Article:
Researchers are warning about the damage to the ozone layer by "very short-lived substances" or VSLS gases. Although the compounds occur naturally, our own production is rising.
Just when we thought we could breathe a sigh of relief when it comes to the health of the earth's ozone layer, a new study is warning about an increase in gases that are thinning our planet's protective shield.
Researchers at Leeds University in England are calling attention to the impact of these harmful gases that have a rather benign-sounding name. They're called "very short-lived substances," or VSLS, because they have a lifespan of less than six months.
Short lifespan, damaging effects
But despite their short lifespan, the damage these gases are causing is significant and likely to increase, according to the report released Monday in the journal Nature Geoscience.
About 90 percent of VSLS are naturally occurring and are produced by ocean life like seaweed or phytoplankton. They are part of the ozone's normal cycle of depletion and regeneration. But the other 10 percent are man-made and come from industrial chlorine-based chemicals such as dichloromethane, the production of which is on the rise.
Before the study, scientists knew very little about the impact of such chemicals. The team ran computer models of the gases and the results were beyond what was expected.
"We were quite surprised to see that the VSLS impact is as big as it was," said Dr. Ryan Hossaini, the lead author of the study and a research fellow with the Institute for Climate and Atmospheric Science at Leeds University.
In fact, the team estimates that in the Antarctic, VSLS account for more than 12 percent of ozone damage, Hossaini told the AFP news agency. When looked at globally, the effect is even more drastic – as much as 25 percent of ozone loss in the lower stratosphere is attributed to VSLS.
"We've certainly been aware that VSLS could be an issue but there hasn't been a great push to assess just how much of an issue it could be," Hossaini told DW in an interview.
Man-made levels increasing
Another important finding of the study was that the production of dichloromethane, the most abundant man-made VSLS, is increasing. Since the late 1990s, levels have doubled in many parts of the globe, according to Hossaini.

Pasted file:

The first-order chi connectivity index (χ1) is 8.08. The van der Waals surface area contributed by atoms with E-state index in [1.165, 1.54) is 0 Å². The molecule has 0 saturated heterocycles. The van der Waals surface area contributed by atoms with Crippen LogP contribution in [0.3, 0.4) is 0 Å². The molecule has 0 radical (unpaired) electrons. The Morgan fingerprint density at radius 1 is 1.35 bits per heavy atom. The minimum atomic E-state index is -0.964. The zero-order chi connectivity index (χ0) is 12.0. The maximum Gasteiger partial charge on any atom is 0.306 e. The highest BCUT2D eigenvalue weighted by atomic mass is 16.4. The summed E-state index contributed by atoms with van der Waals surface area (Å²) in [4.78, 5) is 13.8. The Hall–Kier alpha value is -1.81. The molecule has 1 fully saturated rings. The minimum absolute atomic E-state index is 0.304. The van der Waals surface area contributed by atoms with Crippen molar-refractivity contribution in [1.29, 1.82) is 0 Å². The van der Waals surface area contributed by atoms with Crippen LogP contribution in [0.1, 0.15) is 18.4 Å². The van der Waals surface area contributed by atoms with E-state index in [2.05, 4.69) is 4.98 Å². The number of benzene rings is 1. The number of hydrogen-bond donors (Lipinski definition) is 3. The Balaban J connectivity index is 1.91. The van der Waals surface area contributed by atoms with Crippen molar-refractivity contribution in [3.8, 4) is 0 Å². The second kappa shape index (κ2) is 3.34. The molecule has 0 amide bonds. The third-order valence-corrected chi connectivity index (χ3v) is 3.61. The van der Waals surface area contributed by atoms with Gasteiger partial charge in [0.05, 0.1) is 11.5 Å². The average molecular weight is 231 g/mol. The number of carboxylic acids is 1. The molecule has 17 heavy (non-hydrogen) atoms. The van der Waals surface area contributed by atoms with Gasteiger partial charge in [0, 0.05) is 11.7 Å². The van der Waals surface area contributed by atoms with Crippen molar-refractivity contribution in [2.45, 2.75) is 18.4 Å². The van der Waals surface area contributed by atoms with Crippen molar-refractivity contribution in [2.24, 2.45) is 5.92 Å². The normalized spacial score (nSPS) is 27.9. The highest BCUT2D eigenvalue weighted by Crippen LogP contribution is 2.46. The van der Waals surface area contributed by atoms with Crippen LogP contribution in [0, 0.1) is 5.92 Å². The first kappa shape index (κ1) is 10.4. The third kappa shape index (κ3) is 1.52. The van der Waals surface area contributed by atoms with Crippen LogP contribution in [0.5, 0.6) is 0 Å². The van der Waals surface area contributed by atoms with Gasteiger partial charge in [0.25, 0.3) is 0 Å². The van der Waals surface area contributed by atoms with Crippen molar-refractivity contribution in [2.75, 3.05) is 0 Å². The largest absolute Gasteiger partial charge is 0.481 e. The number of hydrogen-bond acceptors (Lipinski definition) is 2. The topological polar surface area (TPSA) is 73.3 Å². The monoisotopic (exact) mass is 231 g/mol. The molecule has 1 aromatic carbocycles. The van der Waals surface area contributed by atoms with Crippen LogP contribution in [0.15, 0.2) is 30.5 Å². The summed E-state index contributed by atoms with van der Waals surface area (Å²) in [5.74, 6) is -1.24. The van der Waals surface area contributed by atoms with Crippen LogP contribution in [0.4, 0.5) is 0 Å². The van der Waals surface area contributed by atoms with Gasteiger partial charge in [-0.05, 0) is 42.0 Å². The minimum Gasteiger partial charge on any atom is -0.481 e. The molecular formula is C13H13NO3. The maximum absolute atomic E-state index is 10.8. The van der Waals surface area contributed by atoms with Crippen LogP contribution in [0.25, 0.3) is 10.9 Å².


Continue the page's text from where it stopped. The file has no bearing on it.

Luckily, VSLS are not nearly as damaging as the chlorofluorocarbon (CFCs) gases that were banned by the Montreal Protocol in the late 1980s due to their drastic effects on the ozone layer. But, in a strange twist, Hossaini says one source of dichloromethane VSLS is the manufacturing of the ozone-safe chemicals that replaced the banned CFCs.
"It would be quite ironic that the VSLS are being emitted as a byproduct," said Hossaini.
Man-made VSLS gases are not included in the Montreal Protocol. And there isn’t much consumers can do to help reduce their production because chemicals like dichloromethane are used primarily in heavy industry. But Hossaini believes it could be time for these substances to at least pop-up on the radars of regulators.
"We need to raise these issues and push to get projects funded to start to assess where these gasses are coming from because we don’t want to get to a situation where these gases increase too much further."
We are still "on track"
Even if we are successful in reducing our own human contribution of VSLS to the atmosphere, a hotter climate may increase nature's share. There are no definitive answers yet, but Hossaini’s team suspects that global warming could cause ocean life to release VSLS into the atmosphere at higher rates.
But as things stand now, Hossaini stresses we are still doing ok in terms of healing the damage we already committed to the atmosphere protecting us from the damaging effects of the sun's ultraviolet energy.
"The ozone layer is on track to recover," Hossaini told DW. "Any continued increases in the anthropogenic (man-made) VSLS could potentially offset some of the benefits the Montreal Protocol provided the ozone layer. But it would be premature to say that it's anything more than that."